Letters to the editor, October 2005
This article was originally published in October 2005
Thank you PCC Sound Consumer and Yvonne Gifford for the well-done article on food allergies and sensitivities that appeared in the May Sound Consumer. My daughter has a severe, life-threatening allergy to peanuts as well as tree nuts, shellfish and latex. While I’ve tested negative for celiac disease, I suffer from gluten-intolerance. Confusion about these terms causes many misunderstandings.
On a daily basis, families with food-allergic children and food-allergic individuals rely on a support network of caregivers to protect them from the drama that ensues when even a very small quantity of the wrong food enters their body. PCC has done food allergic individuals a huge favor by helping to define these terms for the PCC community and the public.
I would like to let Sound Consumer readers know that Seattle is lucky to have an active food allergy support group, of which I’m one of four co-leaders. Our group is the Seattle Food Education Allergy Support Team, otherwise known as FEAST, and it’s sponsored by the Asthma and Allergy Foundation of America. Seattle FEAST has developed a Web site, www.seattlefoodallergy.org, with links to both local and national resources, sponsors a Yahoo listserv, and actively participates in shaping local and national policy.
The group meets monthly, alternating between a Seattle location and an Eastside location. Future meeting topics include working with schools, communicating with restaurant staff, and coping with holidays.
Finally, thank you for all the wonderful allergen-free products on PCC’s shelves. Many, if not all, of our Seattle-area members patronize PCC because of its historical commitment to alternative diets.
— Kelly Morgan, M.S. Nutrition Science and Policy, Tufts University, and FEAST co-leader
I just found out that fructose is no longer available at ANY PCC store. Is there a reason? I am allergic to the processing methods used for typical cane sugar. Fructose is a safe alternative for me.
Why is it no longer available? Do you estimate its return soon?
— Kelly Bowen-McCombs, Renton
PCC Nutrition Educator Goldie Caughlan replies: Fructose is not made of fruit, as many suppose, and is more highly refined than white sugar. It’s made of corn and, because there’s none verifiably free of genetically modified corn, that’s a problem. (PCC, however, has sourced and sells non-GM organic cornstarch and baking powders [Rumford] and baking powder without any cornstarch [Hain Featherweight]). Furthermore, there’s a growing body of research that implicates refined fructose and high-fructose corn syrup as promoting heart disease. My point is that the move to drop fructose has been evolving for years.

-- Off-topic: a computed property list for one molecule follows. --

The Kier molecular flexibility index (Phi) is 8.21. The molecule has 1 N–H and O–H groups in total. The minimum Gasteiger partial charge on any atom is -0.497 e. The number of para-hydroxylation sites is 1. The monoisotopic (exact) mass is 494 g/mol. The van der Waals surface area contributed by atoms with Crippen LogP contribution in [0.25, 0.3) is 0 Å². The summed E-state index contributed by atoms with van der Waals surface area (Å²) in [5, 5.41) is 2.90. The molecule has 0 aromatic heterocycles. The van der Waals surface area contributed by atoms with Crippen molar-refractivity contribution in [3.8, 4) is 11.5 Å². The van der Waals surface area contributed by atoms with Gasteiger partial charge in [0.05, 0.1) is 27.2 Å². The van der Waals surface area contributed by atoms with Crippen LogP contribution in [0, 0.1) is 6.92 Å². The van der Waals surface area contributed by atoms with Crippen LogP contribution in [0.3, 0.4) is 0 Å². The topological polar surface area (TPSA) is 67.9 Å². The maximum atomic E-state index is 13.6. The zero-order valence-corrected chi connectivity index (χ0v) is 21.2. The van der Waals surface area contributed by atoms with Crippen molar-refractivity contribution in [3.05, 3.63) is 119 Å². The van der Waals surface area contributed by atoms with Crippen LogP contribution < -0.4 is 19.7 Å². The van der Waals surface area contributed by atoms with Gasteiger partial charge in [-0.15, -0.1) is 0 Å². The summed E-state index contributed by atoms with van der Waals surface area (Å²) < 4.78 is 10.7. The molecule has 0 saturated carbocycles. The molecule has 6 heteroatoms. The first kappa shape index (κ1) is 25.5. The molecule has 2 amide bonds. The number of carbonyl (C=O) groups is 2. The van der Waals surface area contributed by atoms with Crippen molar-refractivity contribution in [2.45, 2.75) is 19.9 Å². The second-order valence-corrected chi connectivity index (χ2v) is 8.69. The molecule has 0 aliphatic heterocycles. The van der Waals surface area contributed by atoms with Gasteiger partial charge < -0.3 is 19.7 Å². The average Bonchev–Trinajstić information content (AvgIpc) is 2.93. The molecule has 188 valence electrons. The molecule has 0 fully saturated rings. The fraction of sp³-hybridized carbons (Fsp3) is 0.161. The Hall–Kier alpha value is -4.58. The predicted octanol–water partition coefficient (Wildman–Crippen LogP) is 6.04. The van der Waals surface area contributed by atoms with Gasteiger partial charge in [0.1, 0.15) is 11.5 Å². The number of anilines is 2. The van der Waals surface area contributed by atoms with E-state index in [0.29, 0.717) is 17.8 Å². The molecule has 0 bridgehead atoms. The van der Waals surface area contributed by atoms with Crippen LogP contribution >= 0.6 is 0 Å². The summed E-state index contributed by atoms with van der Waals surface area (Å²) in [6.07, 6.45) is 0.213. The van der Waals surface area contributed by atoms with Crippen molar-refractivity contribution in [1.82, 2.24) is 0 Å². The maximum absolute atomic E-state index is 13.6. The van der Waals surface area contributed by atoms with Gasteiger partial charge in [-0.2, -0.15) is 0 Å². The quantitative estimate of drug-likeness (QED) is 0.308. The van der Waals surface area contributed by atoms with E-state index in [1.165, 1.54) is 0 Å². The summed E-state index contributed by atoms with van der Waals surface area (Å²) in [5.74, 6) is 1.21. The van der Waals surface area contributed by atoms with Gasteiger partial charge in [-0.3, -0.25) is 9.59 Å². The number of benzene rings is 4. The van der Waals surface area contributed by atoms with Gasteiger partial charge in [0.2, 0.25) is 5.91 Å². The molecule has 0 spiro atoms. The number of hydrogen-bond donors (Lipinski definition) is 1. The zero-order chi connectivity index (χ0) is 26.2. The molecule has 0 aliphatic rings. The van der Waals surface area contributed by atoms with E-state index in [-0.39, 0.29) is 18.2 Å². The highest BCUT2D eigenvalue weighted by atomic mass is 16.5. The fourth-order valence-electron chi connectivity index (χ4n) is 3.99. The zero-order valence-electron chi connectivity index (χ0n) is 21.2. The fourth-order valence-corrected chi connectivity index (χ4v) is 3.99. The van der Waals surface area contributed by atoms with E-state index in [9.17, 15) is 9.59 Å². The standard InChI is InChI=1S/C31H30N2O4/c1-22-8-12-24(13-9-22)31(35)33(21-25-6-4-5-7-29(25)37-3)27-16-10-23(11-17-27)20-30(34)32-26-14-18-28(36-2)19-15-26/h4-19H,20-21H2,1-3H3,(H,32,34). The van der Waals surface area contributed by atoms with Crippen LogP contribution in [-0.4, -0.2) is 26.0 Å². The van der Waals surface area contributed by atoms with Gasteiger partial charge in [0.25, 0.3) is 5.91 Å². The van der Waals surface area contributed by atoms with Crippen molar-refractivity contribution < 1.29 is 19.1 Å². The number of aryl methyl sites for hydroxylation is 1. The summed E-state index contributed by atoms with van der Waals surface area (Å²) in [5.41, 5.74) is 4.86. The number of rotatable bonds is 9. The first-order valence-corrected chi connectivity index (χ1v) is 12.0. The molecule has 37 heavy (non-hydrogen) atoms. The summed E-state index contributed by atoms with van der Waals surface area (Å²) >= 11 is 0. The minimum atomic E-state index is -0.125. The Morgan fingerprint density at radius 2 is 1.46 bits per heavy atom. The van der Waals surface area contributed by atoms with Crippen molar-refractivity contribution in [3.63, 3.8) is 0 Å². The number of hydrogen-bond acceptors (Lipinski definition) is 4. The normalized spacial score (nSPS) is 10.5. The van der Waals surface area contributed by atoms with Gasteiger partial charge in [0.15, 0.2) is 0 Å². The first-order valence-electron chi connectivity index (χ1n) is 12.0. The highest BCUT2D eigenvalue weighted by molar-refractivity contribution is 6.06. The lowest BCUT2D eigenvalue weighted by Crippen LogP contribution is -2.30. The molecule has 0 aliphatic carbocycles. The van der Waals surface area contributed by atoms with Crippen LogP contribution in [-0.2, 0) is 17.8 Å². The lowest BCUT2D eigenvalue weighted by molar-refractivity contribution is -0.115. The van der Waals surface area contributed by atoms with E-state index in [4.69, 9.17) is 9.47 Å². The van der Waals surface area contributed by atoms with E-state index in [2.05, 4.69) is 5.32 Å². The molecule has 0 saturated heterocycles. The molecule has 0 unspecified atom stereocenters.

While finishing a new brochure on natural sweeteners, we examined every sweetening product we carry and came to a collective decision (nutrition and merchandising departments) that there’s no longer justification for carrying fructose. Also, fructose sales had dropped to a very low level — indicating most consumers were bypassing it as well.
Have you considered xylitol? It’s a natural sweetener similar to sorbitol and is available in granular form with other sweeteners. It has half the calories of sugar or fructose, does not elevate or alter blood sugar, does not cause tooth decay (remember xylitol gum?) and can substitute for sugar in recipes, 1 cup xylitol for 1 cup sugar. You say you’re sensitive to sugar because of the way it’s refined. Have you tried Rapunzel’s or Wholesome’s organic sugars? They’re not refined.
Rotenone not used
I recently read a short article in Scientific American magazine about the link between the organic pesticide rotenone and Parkinson’s disease.
“J. Timothy Greenamyre of Emory University has discovered in animal studies that exposure to rotenone, a pesticide often used in organic farming because it is made from natural products, is capable of inducing protein aggregation, killing dopamine-producing neurons, inhibiting the cells’ energy-producing organelles and giving rise to motor deficits.” (Scientific American, July 2005, p. 71)
I would like to know if PCC stocks any produce that is grown using this pesticide. If so, please let me know how I will know which produce to avoid when shopping at PCC. Thank you.
— Marjean Efta
Miles McEvoy, Washington State Department of Agriculture (WSDA) organic program manager, Olympia, replies: Rotenone is a naturally occurring chemical with insecticidal, acaricidal (mite and spider-killing) and piscicidal (fish-killing) properties, obtained from the roots of several tropical and subtropical plant species belonging to the genus Lonchocarpus or Derris. It’s a selective, non-specific insecticide used in home gardens for insect control, for lice and tick control on pets, and for fish eradications as part of water body management. Both a contact and stomach poison to insects, it kills them slowly but causes them to stop their feeding almost immediately.
Rotenone is allowed under the National Organic Standards as an active ingredient. However, there are no rotenone products that are approved by WSDA or Organic Materials Review Institute, and I am not aware of any organic growers that are using rotenone in their farming systems. By the way, rotenoids, the active ingredient in rotenone, are found naturally at low levels in various legumes, including soybeans.